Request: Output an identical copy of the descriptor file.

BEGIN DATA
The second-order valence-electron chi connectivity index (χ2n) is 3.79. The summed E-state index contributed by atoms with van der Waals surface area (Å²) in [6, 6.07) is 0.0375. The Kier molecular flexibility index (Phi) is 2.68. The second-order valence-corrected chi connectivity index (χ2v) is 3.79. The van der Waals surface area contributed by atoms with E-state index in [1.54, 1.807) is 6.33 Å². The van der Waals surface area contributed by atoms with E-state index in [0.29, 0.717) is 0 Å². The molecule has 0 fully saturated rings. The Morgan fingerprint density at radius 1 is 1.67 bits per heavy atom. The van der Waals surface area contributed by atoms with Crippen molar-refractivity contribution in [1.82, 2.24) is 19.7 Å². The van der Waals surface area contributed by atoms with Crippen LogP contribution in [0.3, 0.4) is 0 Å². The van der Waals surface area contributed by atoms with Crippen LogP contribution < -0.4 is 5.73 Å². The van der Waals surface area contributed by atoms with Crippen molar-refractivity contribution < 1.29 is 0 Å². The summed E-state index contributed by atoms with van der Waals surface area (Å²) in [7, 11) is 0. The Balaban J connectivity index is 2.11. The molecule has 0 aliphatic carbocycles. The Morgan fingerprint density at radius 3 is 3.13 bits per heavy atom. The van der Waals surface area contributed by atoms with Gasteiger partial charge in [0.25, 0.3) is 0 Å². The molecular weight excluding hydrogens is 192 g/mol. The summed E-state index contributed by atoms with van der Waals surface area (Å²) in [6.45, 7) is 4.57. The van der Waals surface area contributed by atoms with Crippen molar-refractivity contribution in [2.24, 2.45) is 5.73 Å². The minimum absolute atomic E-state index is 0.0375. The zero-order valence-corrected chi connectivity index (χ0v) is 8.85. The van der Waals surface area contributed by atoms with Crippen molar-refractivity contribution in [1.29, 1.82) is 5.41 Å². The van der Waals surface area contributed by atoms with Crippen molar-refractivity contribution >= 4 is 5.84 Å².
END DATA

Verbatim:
The second-order valence-electron chi connectivity index (χ2n) is 3.79. The summed E-state index contributed by atoms with van der Waals surface area (Å²) in [6, 6.07) is 0.0375. The Kier molecular flexibility index (Phi) is 2.68. The second-order valence-corrected chi connectivity index (χ2v) is 3.79. The van der Waals surface area contributed by atoms with E-state index in [1.54, 1.807) is 6.33 Å². The van der Waals surface area contributed by atoms with E-state index in [0.29, 0.717) is 0 Å². The molecule has 0 fully saturated rings. The Morgan fingerprint density at radius 1 is 1.67 bits per heavy atom. The van der Waals surface area contributed by atoms with Crippen molar-refractivity contribution in [1.82, 2.24) is 19.7 Å². The van der Waals surface area contributed by atoms with Crippen LogP contribution in [0.3, 0.4) is 0 Å². The van der Waals surface area contributed by atoms with Crippen LogP contribution < -0.4 is 5.73 Å². The van der Waals surface area contributed by atoms with Crippen molar-refractivity contribution < 1.29 is 0 Å². The summed E-state index contributed by atoms with van der Waals surface area (Å²) in [7, 11) is 0. The Balaban J connectivity index is 2.11. The molecule has 0 aliphatic carbocycles. The Morgan fingerprint density at radius 3 is 3.13 bits per heavy atom. The van der Waals surface area contributed by atoms with Gasteiger partial charge in [0.25, 0.3) is 0 Å². The molecular weight excluding hydrogens is 192 g/mol. The summed E-state index contributed by atoms with van der Waals surface area (Å²) in [6.45, 7) is 4.57. The van der Waals surface area contributed by atoms with Crippen molar-refractivity contribution in [2.24, 2.45) is 5.73 Å². The minimum absolute atomic E-state index is 0.0375. The zero-order valence-corrected chi connectivity index (χ0v) is 8.85. The van der Waals surface area contributed by atoms with Crippen molar-refractivity contribution in [1.29, 1.82) is 5.41 Å². The van der Waals surface area contributed by atoms with Crippen molar-refractivity contribution >= 4 is 5.84 Å².